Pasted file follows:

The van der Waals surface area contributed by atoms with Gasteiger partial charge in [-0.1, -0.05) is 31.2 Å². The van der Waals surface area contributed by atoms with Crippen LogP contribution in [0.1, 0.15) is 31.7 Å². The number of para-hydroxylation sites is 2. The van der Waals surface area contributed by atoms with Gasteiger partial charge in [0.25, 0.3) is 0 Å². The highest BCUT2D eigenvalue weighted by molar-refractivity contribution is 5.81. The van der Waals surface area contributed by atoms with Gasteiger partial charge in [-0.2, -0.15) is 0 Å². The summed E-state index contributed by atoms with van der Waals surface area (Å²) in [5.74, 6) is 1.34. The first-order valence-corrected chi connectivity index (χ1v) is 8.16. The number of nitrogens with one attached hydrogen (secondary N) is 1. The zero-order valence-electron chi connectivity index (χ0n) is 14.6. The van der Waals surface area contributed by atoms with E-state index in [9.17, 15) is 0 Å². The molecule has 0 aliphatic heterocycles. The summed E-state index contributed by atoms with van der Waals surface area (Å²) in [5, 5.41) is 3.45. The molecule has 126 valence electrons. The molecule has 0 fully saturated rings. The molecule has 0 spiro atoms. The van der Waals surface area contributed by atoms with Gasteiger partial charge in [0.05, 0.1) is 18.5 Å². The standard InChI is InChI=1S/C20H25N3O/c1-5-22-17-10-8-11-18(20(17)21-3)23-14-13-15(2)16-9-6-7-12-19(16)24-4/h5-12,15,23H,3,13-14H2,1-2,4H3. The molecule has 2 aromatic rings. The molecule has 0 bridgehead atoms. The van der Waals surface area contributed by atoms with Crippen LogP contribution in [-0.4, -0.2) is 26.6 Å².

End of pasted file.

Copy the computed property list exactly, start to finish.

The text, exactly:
The van der Waals surface area contributed by atoms with Gasteiger partial charge in [-0.1, -0.05) is 31.2 Å². The van der Waals surface area contributed by atoms with Crippen LogP contribution in [0.1, 0.15) is 31.7 Å². The number of para-hydroxylation sites is 2. The van der Waals surface area contributed by atoms with Gasteiger partial charge in [0.25, 0.3) is 0 Å². The highest BCUT2D eigenvalue weighted by molar-refractivity contribution is 5.81. The van der Waals surface area contributed by atoms with Gasteiger partial charge in [-0.2, -0.15) is 0 Å². The summed E-state index contributed by atoms with van der Waals surface area (Å²) in [5.74, 6) is 1.34. The first-order valence-corrected chi connectivity index (χ1v) is 8.16. The number of nitrogens with one attached hydrogen (secondary N) is 1. The zero-order valence-electron chi connectivity index (χ0n) is 14.6. The van der Waals surface area contributed by atoms with E-state index in [9.17, 15) is 0 Å². The molecule has 0 aliphatic heterocycles. The summed E-state index contributed by atoms with van der Waals surface area (Å²) in [5, 5.41) is 3.45. The molecule has 126 valence electrons. The molecule has 0 fully saturated rings. The molecule has 0 spiro atoms. The van der Waals surface area contributed by atoms with Gasteiger partial charge in [0.05, 0.1) is 18.5 Å². The standard InChI is InChI=1S/C20H25N3O/c1-5-22-17-10-8-11-18(20(17)21-3)23-14-13-15(2)16-9-6-7-12-19(16)24-4/h5-12,15,23H,3,13-14H2,1-2,4H3. The molecule has 2 aromatic rings. The molecule has 0 bridgehead atoms. The van der Waals surface area contributed by atoms with Crippen LogP contribution in [-0.4, -0.2) is 26.6 Å².